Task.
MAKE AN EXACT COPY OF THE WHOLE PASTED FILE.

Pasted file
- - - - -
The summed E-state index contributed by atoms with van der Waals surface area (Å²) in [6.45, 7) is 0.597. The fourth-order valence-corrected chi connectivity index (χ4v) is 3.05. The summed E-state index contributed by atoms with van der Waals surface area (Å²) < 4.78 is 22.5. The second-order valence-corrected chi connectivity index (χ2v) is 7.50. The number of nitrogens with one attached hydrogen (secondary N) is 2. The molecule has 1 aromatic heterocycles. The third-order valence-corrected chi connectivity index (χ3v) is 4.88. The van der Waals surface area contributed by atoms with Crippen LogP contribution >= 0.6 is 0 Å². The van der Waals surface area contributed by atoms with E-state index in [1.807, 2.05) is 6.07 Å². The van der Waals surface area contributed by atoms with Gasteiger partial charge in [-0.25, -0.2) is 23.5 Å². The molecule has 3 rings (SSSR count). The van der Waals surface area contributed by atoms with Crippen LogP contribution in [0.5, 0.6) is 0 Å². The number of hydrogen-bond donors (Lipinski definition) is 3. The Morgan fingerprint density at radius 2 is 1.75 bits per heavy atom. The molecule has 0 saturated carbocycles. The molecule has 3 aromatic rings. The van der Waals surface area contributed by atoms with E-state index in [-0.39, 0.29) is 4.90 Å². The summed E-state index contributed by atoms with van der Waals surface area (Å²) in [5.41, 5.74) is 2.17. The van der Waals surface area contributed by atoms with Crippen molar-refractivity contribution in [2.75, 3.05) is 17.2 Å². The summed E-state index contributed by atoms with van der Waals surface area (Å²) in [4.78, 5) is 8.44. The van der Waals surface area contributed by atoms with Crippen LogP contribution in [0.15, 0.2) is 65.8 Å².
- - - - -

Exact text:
The summed E-state index contributed by atoms with van der Waals surface area (Å²) in [6.45, 7) is 0.597. The fourth-order valence-corrected chi connectivity index (χ4v) is 3.05. The summed E-state index contributed by atoms with van der Waals surface area (Å²) < 4.78 is 22.5. The second-order valence-corrected chi connectivity index (χ2v) is 7.50. The number of nitrogens with one attached hydrogen (secondary N) is 2. The molecule has 1 aromatic heterocycles. The third-order valence-corrected chi connectivity index (χ3v) is 4.88. The van der Waals surface area contributed by atoms with Crippen LogP contribution >= 0.6 is 0 Å². The van der Waals surface area contributed by atoms with E-state index in [1.807, 2.05) is 6.07 Å². The van der Waals surface area contributed by atoms with Gasteiger partial charge in [-0.25, -0.2) is 23.5 Å². The molecule has 3 rings (SSSR count). The van der Waals surface area contributed by atoms with Crippen LogP contribution in [0.5, 0.6) is 0 Å². The number of hydrogen-bond donors (Lipinski definition) is 3. The Morgan fingerprint density at radius 2 is 1.75 bits per heavy atom. The molecule has 0 saturated carbocycles. The molecule has 3 aromatic rings. The van der Waals surface area contributed by atoms with E-state index in [-0.39, 0.29) is 4.90 Å². The summed E-state index contributed by atoms with van der Waals surface area (Å²) in [5.41, 5.74) is 2.17. The van der Waals surface area contributed by atoms with Crippen molar-refractivity contribution in [2.75, 3.05) is 17.2 Å². The summed E-state index contributed by atoms with van der Waals surface area (Å²) in [4.78, 5) is 8.44. The van der Waals surface area contributed by atoms with Crippen LogP contribution in [0.15, 0.2) is 65.8 Å².